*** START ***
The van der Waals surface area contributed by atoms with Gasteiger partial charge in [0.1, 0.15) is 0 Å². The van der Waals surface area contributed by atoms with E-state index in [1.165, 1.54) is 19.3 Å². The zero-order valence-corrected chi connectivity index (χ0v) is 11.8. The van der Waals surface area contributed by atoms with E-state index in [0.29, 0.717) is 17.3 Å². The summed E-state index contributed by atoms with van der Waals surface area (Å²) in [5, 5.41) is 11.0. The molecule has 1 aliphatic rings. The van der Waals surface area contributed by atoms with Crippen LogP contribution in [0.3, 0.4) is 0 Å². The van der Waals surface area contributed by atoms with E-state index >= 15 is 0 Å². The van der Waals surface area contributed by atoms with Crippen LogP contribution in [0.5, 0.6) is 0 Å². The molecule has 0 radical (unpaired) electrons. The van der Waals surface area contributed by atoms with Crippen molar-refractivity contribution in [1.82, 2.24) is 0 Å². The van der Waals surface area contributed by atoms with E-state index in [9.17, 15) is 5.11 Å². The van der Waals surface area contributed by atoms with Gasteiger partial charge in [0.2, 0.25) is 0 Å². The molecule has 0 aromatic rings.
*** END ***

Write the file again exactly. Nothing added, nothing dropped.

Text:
The van der Waals surface area contributed by atoms with Gasteiger partial charge in [0.1, 0.15) is 0 Å². The van der Waals surface area contributed by atoms with E-state index in [1.165, 1.54) is 19.3 Å². The zero-order valence-corrected chi connectivity index (χ0v) is 11.8. The van der Waals surface area contributed by atoms with E-state index in [0.29, 0.717) is 17.3 Å². The summed E-state index contributed by atoms with van der Waals surface area (Å²) in [5, 5.41) is 11.0. The molecule has 1 aliphatic rings. The van der Waals surface area contributed by atoms with Crippen LogP contribution in [0.3, 0.4) is 0 Å². The van der Waals surface area contributed by atoms with E-state index >= 15 is 0 Å². The van der Waals surface area contributed by atoms with Crippen LogP contribution in [0.5, 0.6) is 0 Å². The molecule has 0 radical (unpaired) electrons. The van der Waals surface area contributed by atoms with Crippen molar-refractivity contribution in [1.82, 2.24) is 0 Å². The van der Waals surface area contributed by atoms with E-state index in [9.17, 15) is 5.11 Å². The van der Waals surface area contributed by atoms with Gasteiger partial charge in [0.2, 0.25) is 0 Å². The molecule has 0 aromatic rings.